We wanted our dad to love us more so he wouldn’t leave so we tried to please him even harder. We use to talk about how we needed to not get Dad mad at us so he stayed loving us . Terri was my coach on how to do this and reinforced what I was doing well to please him. Oh yes, we fought, more so to win his attention! I think he knew some of our frustration because when he began dating, he tried to include us on some of his dates, once he was dating a woman for a while.   It made us love our dad even more; our dad was truly our hero.

He told us he was sorry he wasn’t home more but he was looking for a mother for us and a wife so we could be a real family again.  We listened closely and with childlike enthusiasm but we didn't share it really. We did not want to share him with anyone, the little bit of time we had with him. We thought aloud, what was to say a new woman wouldn't hate us if our own mother rejected us? He never assured us that wouldn't happen and we knew it was a possibility.   We met several women during those days. Terri, my big sister, would tell me what would be good about each one as our new prospective mother so I wouldn't be crushed at the prospect. She was the one to assure me all would be okay in the end. I looked up to her as I needed her, that pillar as I had no mom to cling to.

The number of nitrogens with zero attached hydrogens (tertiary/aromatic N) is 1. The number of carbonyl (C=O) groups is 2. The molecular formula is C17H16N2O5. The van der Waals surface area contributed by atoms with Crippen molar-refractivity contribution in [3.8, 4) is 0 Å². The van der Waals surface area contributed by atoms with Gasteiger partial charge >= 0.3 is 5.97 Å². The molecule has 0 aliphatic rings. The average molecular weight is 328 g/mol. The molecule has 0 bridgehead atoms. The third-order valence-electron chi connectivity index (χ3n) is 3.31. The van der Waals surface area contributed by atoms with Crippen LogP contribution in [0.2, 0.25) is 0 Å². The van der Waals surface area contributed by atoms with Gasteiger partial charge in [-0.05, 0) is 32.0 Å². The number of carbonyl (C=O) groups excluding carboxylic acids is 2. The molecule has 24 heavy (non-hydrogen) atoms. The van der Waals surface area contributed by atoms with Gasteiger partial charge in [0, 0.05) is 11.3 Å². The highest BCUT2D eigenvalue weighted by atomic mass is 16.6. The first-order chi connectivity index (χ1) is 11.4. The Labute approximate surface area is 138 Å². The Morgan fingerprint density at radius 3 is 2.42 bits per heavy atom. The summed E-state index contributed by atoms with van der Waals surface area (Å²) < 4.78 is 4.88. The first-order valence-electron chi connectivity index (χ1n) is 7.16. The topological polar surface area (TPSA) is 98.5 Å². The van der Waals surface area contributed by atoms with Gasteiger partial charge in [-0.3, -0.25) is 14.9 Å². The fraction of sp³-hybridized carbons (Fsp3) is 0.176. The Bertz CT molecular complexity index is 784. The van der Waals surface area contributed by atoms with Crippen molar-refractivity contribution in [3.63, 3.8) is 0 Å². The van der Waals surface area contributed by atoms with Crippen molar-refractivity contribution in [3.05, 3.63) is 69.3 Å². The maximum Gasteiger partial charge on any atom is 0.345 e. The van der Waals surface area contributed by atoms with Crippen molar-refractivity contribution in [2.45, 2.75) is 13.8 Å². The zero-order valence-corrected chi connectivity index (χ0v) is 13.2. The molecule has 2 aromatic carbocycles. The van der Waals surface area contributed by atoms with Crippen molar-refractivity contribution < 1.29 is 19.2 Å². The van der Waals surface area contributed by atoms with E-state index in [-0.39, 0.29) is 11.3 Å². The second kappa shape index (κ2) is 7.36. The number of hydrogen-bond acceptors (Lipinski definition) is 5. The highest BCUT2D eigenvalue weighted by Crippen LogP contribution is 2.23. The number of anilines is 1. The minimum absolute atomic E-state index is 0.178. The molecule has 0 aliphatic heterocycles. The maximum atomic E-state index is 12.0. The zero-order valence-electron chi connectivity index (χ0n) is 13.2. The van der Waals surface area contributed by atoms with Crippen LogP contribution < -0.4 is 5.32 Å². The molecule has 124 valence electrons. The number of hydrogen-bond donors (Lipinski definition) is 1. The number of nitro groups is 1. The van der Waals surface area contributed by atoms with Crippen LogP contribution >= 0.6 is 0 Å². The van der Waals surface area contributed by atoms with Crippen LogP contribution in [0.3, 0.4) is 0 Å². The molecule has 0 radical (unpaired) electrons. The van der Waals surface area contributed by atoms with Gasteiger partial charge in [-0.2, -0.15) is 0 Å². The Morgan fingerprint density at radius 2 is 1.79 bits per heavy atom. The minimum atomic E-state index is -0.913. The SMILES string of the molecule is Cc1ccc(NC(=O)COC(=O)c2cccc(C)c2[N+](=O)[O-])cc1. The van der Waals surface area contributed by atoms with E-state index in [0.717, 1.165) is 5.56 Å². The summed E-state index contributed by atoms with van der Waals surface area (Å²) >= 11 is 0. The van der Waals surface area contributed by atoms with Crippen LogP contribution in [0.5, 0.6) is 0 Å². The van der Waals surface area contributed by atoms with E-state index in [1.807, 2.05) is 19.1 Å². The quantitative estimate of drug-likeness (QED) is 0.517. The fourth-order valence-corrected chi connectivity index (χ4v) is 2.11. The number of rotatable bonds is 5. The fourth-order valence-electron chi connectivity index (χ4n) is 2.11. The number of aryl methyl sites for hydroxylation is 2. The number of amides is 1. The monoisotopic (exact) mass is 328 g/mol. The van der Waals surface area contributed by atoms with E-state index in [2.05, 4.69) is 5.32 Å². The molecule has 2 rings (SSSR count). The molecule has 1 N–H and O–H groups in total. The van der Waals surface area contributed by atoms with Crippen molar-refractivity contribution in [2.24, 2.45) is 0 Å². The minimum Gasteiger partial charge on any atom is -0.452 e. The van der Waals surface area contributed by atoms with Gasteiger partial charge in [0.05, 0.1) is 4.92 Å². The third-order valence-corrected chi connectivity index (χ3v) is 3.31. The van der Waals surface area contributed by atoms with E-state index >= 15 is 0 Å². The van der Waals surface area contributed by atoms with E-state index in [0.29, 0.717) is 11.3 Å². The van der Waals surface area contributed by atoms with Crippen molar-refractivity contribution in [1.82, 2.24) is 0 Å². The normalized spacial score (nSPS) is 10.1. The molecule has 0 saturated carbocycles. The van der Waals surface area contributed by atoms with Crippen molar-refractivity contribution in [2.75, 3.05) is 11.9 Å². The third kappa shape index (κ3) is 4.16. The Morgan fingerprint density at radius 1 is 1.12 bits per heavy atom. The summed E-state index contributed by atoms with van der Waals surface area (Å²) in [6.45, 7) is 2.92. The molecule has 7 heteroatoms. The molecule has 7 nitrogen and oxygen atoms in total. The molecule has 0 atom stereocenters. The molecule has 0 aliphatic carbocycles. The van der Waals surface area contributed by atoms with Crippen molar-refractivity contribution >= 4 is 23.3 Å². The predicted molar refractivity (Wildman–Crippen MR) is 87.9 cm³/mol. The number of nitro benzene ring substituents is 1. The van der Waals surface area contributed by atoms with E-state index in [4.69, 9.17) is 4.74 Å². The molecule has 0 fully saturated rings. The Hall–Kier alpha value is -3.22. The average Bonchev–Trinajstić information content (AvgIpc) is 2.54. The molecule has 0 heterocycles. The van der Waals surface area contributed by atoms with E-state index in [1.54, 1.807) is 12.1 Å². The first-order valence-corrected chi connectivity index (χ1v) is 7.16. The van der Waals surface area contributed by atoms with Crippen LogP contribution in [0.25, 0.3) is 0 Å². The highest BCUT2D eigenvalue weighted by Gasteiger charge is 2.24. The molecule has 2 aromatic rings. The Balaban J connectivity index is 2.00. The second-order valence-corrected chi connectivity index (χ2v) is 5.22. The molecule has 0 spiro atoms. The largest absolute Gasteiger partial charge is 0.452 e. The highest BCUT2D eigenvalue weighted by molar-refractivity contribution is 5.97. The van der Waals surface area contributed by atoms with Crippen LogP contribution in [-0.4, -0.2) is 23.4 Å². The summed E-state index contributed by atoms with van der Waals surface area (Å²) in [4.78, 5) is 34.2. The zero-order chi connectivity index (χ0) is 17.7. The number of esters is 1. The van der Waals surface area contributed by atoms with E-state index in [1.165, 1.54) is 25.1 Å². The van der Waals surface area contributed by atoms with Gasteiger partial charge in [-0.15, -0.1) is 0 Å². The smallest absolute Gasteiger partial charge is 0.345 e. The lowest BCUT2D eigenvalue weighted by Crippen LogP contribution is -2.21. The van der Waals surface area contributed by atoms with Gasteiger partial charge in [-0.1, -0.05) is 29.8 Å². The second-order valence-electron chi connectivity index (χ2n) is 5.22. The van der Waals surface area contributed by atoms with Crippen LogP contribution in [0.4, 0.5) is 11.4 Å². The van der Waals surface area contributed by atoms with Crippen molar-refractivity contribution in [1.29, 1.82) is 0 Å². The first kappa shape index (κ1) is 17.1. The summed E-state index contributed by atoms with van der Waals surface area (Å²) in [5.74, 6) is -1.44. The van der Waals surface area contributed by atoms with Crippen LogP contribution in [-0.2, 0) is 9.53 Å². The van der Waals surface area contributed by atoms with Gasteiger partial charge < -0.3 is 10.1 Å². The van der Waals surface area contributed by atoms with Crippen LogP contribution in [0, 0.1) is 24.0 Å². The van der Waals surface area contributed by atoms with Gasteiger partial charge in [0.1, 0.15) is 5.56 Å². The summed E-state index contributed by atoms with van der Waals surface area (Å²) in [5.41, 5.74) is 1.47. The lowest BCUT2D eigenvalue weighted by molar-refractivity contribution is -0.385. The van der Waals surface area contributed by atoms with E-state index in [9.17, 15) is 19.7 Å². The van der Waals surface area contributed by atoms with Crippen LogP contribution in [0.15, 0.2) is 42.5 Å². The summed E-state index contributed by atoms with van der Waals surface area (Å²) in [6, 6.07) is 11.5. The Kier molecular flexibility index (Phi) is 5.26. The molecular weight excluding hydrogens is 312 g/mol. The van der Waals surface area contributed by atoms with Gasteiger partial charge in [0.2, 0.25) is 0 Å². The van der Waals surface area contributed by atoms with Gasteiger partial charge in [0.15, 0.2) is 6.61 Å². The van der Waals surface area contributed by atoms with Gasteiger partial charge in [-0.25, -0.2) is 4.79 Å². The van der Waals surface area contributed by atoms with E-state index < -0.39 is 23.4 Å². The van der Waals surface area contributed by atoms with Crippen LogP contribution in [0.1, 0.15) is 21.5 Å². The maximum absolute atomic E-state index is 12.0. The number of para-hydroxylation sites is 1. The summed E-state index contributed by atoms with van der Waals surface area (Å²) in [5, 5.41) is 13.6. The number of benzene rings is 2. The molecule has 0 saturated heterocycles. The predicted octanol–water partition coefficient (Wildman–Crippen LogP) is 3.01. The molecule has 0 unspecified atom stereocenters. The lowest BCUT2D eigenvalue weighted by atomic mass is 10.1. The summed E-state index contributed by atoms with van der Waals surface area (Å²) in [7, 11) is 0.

During this time, I would sleep with my sister a lot, especially when I was missing my mom. She would let me lay against her and remind me how much she loved me. Terri, even though young herself, seemed to sense it and stepped in the best she could in that type of role. If there was a storm, I would tip-toe to her room so I wouldn’t be heard and whisper to her I was scared. Terri would understand and play the role my mother use to. She would lift up her covers, like my mom use to on thundery nights, and tell me to come in close and assure me I was safe with her. She was a parent, in some ways to me. It was probably too much of a burden for her in some ways but it was all I had.